President Geoffrey Mearns has named NKU “a victim” and asked law enforcement to seek “full and prompt restitution” after he announced Tuesday that former athletic director Scott Eaton “diverted” between $100,000 and $150,000 of athletic department funds for personal use over the past eight years.
Eaton admitted, through legal counsel, that he used “deceptive means” to acquire these funds.
Mearns announced the financial misconduct through a letter sent to Board of Regents Chair Terry Mann, which was sent via email to the faculty, staff and students of the university.
Mearns said the $100,000-150,000 that was reported is the estimated total in Eaton’s admissions. The university will continue to investigate with law firm Dinsmore and Shohl to determine the accuracy of his estimates.
Eaton’s attorney, Ben Dusing, said in a statement that the amount of those funds is unknown and the “$100,000-150,000 estimate referenced in the university’s communication is the university’s estimate only.”
In the letter to Mann, Mearns said Eaton sought legal counsel after learning a financial review would take place. During meetings with Eaton’s legal counsel and NKU’s legal counsel, Eaton admitted to diverting the funds, according to Mearns.
Mearns said in a press conference that the investigation will also continue to assist law enforcement with finding complete information and ways to “strengthen our internal financial controls.”
Mearns is asking that law enforcement seek the “full and prompt restitution to the university of all the funds and property that Mr. Eaton embezzled.”
“We deserve to be reimbursed and compensated for the financial loss … this was money that we designed to support our student athletes, coaches and everyone committed to the academic and athletic success of our athletes,” Mearns said. “I believe we are entitled to have Mr. Eaton repay us.”
Eaton most likely diverted the money within the last six to eight years, possibly in 2007 or 2008, according to Mearns. He also added that the financial issue occurred prior to Eaton’s time serving as the university’s athletic director, according to Eaton’s admission.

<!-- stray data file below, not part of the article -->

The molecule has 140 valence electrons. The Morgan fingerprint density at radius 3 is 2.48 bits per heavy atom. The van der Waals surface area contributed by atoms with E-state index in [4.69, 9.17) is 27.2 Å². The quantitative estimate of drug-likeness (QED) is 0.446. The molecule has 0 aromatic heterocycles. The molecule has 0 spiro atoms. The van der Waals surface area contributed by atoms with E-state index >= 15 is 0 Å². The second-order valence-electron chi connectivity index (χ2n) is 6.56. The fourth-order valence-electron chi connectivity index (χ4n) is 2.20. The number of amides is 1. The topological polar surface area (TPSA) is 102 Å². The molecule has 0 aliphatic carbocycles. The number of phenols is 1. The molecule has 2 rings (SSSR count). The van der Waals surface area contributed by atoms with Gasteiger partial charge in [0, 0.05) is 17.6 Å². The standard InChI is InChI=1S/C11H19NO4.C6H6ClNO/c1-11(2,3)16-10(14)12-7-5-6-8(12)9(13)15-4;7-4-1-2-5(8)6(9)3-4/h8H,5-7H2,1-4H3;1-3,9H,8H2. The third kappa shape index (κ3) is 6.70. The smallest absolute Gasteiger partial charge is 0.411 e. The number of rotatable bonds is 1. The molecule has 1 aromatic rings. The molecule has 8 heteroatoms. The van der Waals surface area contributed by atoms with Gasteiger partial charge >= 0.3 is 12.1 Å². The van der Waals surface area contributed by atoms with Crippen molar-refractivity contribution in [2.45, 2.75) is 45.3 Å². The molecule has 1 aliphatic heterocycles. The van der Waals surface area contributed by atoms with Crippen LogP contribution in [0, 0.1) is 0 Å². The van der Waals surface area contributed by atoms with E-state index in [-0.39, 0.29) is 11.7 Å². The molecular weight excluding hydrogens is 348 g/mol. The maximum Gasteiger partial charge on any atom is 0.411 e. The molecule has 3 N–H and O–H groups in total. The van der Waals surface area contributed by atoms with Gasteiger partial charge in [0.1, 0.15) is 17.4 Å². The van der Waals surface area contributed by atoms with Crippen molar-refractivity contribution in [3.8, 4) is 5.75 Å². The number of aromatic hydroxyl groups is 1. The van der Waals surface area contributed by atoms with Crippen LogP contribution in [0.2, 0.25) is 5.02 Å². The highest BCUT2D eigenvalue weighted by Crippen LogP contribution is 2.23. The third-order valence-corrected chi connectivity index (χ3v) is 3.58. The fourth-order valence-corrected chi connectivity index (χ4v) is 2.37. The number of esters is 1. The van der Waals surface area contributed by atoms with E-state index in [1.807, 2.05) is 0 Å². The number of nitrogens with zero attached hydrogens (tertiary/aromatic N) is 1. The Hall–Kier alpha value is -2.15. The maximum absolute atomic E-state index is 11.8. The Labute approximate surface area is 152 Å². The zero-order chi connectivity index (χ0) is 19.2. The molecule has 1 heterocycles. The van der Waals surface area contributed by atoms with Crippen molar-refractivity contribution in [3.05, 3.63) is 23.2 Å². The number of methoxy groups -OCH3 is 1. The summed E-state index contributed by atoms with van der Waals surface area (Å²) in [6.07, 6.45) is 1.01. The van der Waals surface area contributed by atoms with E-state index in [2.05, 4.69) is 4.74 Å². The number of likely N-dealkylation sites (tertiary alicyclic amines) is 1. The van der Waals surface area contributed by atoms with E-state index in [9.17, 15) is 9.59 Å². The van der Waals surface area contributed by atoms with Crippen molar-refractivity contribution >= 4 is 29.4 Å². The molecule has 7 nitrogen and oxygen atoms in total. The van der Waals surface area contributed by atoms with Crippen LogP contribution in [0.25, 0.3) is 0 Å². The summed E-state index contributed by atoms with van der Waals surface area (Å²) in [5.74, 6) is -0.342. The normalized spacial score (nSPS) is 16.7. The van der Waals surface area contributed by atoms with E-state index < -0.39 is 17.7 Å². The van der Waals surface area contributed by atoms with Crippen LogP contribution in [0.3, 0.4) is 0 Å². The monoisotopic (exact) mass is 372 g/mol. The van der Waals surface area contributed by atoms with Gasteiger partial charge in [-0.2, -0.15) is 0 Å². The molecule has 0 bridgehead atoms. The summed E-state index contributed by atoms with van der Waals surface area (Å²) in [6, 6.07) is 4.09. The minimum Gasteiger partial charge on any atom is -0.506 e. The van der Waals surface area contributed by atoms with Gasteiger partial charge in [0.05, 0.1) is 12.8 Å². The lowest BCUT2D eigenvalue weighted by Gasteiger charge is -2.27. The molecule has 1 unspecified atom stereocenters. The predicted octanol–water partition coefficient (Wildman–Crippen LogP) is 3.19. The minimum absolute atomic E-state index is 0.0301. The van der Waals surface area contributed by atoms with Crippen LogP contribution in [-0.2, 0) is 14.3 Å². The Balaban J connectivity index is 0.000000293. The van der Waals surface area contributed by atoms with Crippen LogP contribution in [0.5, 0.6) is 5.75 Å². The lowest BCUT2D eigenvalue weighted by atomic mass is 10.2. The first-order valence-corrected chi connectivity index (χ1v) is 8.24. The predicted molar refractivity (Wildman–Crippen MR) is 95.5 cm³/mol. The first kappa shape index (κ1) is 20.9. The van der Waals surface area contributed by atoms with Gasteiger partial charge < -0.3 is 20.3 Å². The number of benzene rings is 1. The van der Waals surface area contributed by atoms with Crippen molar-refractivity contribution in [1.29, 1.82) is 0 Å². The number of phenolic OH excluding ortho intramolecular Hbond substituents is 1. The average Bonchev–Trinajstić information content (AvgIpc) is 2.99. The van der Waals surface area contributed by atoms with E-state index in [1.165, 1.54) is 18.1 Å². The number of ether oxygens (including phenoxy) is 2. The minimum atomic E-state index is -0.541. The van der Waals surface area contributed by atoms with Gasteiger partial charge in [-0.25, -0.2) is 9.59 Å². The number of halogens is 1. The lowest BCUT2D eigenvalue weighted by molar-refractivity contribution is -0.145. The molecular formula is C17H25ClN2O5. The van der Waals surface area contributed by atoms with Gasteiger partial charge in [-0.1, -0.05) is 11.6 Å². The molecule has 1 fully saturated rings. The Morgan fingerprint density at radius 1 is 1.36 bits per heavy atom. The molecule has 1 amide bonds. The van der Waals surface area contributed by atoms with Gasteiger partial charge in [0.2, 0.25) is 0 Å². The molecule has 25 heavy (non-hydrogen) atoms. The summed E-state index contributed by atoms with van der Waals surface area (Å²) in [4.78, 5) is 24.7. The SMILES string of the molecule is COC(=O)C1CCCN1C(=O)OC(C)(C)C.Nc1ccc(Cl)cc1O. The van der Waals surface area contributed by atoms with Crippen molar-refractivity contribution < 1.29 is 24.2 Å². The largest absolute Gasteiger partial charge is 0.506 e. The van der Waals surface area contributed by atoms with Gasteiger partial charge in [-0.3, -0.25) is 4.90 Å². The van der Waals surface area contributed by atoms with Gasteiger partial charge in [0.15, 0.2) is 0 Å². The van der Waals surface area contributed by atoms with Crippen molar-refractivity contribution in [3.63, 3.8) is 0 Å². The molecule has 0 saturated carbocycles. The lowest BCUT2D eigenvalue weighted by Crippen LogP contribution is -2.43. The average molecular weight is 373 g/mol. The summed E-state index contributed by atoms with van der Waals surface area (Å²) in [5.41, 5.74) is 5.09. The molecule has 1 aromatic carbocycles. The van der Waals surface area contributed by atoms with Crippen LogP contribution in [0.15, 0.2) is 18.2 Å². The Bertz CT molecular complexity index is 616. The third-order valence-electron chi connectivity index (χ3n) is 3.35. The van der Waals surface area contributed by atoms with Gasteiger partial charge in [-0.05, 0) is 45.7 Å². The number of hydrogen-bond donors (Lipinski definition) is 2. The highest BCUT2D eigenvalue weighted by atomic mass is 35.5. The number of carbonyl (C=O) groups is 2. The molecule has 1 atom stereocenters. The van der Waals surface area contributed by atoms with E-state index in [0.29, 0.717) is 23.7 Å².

This means the diverting could have occurred during Eaton’s time as NKU’s associate athletic director for administration, which he served as from 1999-2009.
Because of the “nature of the financial misconduct,” the university will cooperate in a federal criminal investigation of Eaton if the state decides to move forward, according to Mearns’ email.
At the onset of the investigation, Mearns said he would notify law enforcement if there was evidence of criminal conduct. Earlier today, Mearns spoke directly with Attorney General Jack Conway to inform him of Eaton’s financial review.
“The purpose of my call was to enable the attorney general to consider any investigation and prosecution of Dr. Eaton that he deems appropriate and warranted,” he said in the letter to Mann.
Currently, Mearns said he does not know if the attorney general’s office will proceed with an investigation.
Dusing said that Eaton is unaware of any criminal investigation.
“Dr. Eaton deeply regrets his mistakes and recognizes that his poor judgment has injured others, including the university as an institution,” the statement said. “While no excuse, the fact remains that difficult circumstances can lead good people to make poor decisions. Nonetheless, Dr. Eaton accepts full responsibility for his actions and is dedicated to doing whatever he can to make things right.”
Dusing was unable to comment further at the time of publication.
Eaton was terminated March 18 for being untruthful about inappropriate relationships with five women at NKU, one of whom was a student at the time, over a span of at least 10 years.
When Mearns was informed of ethical misconduct in early March, an investigation began that revealed the extent of Eaton’s misconduct. On April 5, the university began a financial review of the Athletic Department with the help of accounting firm Clark Schaefer Hackett.